The fact that we could not identify an equivalent regression model to replace the simulations seems to confirm
that TPUI as input for simulations offers added value compared to synthetic data such as cyclic load patterns.
Apparently, the more complex and/or irregular usage patterns captured in the TPUI lead to results that cannot
be predicted based on average door-opening times and frequencies alone. However, if we would extract more
features from the data, such as for instance average times between door openings, it might be possible to find
a suitable equivalent model after all. In that case, only a limited series of simulations based on TPUI might be
enough to derive a sufficiently reliable model based on regression or some other machine-learning approach.
Once such a model would be available, fast predictions of the influence of use patterns based on a limited set
of features extracted from the data would be conceivable. However, such models do not lend themselves to
incorporation of design modifications, and can therefore not be used to evaluate design alternatives.
The possibility to exploit TPUI by performing simulations is likely to have impact on the way future products
will be designed. Firstly, in designing each first generation of a product range to collect and transfer data,
anticipative consideration must be paid as to what data collection capacities will be included in the design. For
example, in the case of refrigerators, changes in ambient temperature are known to affect the performance.
Since the investigated refrigerators were not equipped with external temperature sensors, we could not inves-
tigate this effect. Moreover, if the refrigerator would be able to keep track of its own energy consumption,
simulations would no longer be useful in the case where only effects on the current design would be studied –
but they would still add value if design alternatives are to be explored.
Secondly, once product units are out on the market, TPUI-based simulations can be used to study how real-life
usage affects performance. If certain manifestations of usage emerging from the data raise suspicion of nega-
tively affecting performance (as in our case the door openings), comparison with reference data that lack these
manifestations (in our case fictitious input with the door always closed) can reveal the severity of the problem.
If serious enough, designers can ideate possible solutions to mitigate the negative effects, implement these in
the simulation model and run simulations with the real-life data to compare the effectiveness of the proposed
After selecting an effective solution, it can be implemented in a next-generation redesign, or if it can be realized
in software, as an update for fielded products. TPUI-based simulations will mostly facilitate redesign or de-
signing variations on existing designs. After all, the usage-related input signals to the original simulation model
must also be meaningful in a modified model. If the hinged door of a refrigerator is replaced by a sliding door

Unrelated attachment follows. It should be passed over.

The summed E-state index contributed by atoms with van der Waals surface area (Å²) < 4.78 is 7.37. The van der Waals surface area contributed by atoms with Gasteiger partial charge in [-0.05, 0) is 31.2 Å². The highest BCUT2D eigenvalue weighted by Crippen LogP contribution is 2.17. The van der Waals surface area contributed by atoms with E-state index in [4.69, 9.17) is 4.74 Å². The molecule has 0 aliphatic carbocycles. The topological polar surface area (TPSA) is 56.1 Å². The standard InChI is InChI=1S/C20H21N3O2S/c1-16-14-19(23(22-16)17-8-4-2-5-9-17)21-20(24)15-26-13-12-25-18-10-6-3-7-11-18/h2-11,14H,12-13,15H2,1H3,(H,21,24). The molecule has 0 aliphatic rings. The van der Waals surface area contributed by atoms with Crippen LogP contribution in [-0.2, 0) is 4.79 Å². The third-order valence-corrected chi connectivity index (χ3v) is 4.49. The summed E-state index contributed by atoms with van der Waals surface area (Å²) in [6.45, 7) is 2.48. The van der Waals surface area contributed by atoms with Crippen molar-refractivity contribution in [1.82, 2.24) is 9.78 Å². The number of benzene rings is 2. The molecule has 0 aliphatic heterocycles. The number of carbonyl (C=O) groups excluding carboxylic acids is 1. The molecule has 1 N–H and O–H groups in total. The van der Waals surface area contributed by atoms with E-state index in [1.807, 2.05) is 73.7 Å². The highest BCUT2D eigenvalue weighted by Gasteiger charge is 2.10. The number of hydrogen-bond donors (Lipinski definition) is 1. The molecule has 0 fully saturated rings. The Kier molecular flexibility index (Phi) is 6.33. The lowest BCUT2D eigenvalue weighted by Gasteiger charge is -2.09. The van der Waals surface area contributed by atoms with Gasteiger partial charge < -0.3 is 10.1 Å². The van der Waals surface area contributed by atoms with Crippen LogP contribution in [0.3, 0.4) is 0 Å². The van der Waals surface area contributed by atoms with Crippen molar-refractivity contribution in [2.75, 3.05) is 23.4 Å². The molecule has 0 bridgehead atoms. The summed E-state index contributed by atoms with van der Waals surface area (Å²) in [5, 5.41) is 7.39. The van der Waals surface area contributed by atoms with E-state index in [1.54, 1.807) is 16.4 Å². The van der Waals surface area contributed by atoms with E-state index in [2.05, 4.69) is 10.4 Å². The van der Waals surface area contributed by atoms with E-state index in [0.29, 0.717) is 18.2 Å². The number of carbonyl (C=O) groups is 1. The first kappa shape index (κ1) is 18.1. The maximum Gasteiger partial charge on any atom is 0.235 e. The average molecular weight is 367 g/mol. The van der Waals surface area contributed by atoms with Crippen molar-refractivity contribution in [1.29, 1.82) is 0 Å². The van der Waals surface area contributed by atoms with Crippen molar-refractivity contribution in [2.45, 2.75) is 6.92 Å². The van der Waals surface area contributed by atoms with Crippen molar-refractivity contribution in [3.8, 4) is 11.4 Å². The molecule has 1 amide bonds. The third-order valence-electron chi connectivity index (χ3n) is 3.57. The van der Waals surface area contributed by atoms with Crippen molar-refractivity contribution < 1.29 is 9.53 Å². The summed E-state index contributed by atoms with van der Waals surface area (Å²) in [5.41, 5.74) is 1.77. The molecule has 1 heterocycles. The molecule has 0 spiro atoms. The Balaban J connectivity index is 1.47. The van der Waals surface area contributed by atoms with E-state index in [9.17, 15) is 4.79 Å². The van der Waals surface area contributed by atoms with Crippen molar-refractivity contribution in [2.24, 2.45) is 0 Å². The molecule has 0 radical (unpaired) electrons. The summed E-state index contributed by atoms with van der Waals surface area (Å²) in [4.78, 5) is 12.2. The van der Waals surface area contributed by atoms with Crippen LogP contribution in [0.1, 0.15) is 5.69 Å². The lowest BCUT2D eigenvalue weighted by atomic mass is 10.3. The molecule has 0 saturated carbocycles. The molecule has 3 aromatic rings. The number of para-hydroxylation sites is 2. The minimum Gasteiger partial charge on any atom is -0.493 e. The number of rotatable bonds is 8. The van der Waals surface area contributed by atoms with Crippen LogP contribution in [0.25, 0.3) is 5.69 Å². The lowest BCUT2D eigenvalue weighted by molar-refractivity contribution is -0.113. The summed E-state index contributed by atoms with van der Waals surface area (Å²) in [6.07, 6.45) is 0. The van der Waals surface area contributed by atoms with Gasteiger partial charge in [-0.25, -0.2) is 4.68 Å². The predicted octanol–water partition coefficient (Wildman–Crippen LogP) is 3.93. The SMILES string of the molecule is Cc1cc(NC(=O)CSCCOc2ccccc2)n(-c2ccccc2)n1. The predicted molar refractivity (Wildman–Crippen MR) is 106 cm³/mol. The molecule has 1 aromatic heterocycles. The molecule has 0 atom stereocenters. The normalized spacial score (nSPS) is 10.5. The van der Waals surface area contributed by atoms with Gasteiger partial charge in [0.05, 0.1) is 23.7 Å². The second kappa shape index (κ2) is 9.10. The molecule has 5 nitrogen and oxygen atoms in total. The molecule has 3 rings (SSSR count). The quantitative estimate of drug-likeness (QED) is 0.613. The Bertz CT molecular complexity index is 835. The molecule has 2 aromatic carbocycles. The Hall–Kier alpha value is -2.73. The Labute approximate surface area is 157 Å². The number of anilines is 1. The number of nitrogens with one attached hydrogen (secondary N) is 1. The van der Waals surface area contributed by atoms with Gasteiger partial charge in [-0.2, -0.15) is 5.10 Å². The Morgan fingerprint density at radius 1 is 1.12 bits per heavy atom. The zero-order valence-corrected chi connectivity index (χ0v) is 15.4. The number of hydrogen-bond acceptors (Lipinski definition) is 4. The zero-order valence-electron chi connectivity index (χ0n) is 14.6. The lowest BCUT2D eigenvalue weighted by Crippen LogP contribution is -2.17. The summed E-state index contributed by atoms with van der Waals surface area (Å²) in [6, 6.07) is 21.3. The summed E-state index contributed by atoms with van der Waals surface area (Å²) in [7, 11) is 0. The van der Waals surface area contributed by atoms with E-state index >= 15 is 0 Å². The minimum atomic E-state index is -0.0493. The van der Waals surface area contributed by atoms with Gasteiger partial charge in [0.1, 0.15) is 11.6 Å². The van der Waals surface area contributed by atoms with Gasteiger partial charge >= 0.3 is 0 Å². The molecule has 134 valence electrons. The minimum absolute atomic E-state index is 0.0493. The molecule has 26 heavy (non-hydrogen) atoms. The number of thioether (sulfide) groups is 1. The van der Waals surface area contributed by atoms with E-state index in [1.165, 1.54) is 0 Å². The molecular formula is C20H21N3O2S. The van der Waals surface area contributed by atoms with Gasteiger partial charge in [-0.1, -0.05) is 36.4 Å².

or a lid, the collected door data are likely no longer meaningful.
12. Future work
Up till now, we have applied several simplifications and shortcuts in our simulations, which we applied to a
limited set of units. We could think of several options to further improve the realism and the usefulness of
TPUI-based simulations. Among other things, it seems worthwhile to consider and investigate:
• influence of usage phenomena such as environment temperature, quantity and temperature of items put
in and taken out.
• inclusion of physics effects currently ignored in the model, such as heat exchange between compart-
ments, energy consumption by the light, interior geometry, etc.
• fine-tuning model parameters by comparison with a physical specimen of the refrigerator – which is up
to the company, and which might not lead to publishable results due to confidentiality issues
• spreading multiple openings during an hour evenly or randomly over that hour
• more fielded units, and to apply machine learning to simulation results with more features from the data
to create faster-computing models for investigating the influence of door openings.
Finally, in the context of generalization, it would be interesting to investigate how TPUI-based simulation can
be applied to other products and how these may benefit from it. Perhaps our approach of customizing simula-
tion elements to allow variations of values that are normally considered to be fixed will turn out to be generally
applicable solution for introducing human manipulations into engineering simulations.
Part of this research has been funded under the EC Horizon 2020 Programme, in the context of the FALCON
project, “Feedback mechanisms Across the Lifecycle for Customer-driven Optimization of iNnovative prod-
uct-service design” (http://www.falcon-h2020.eu/). The authors wish to acknowledge the Commission and all
the FALCON project partners for fruitful collaboration.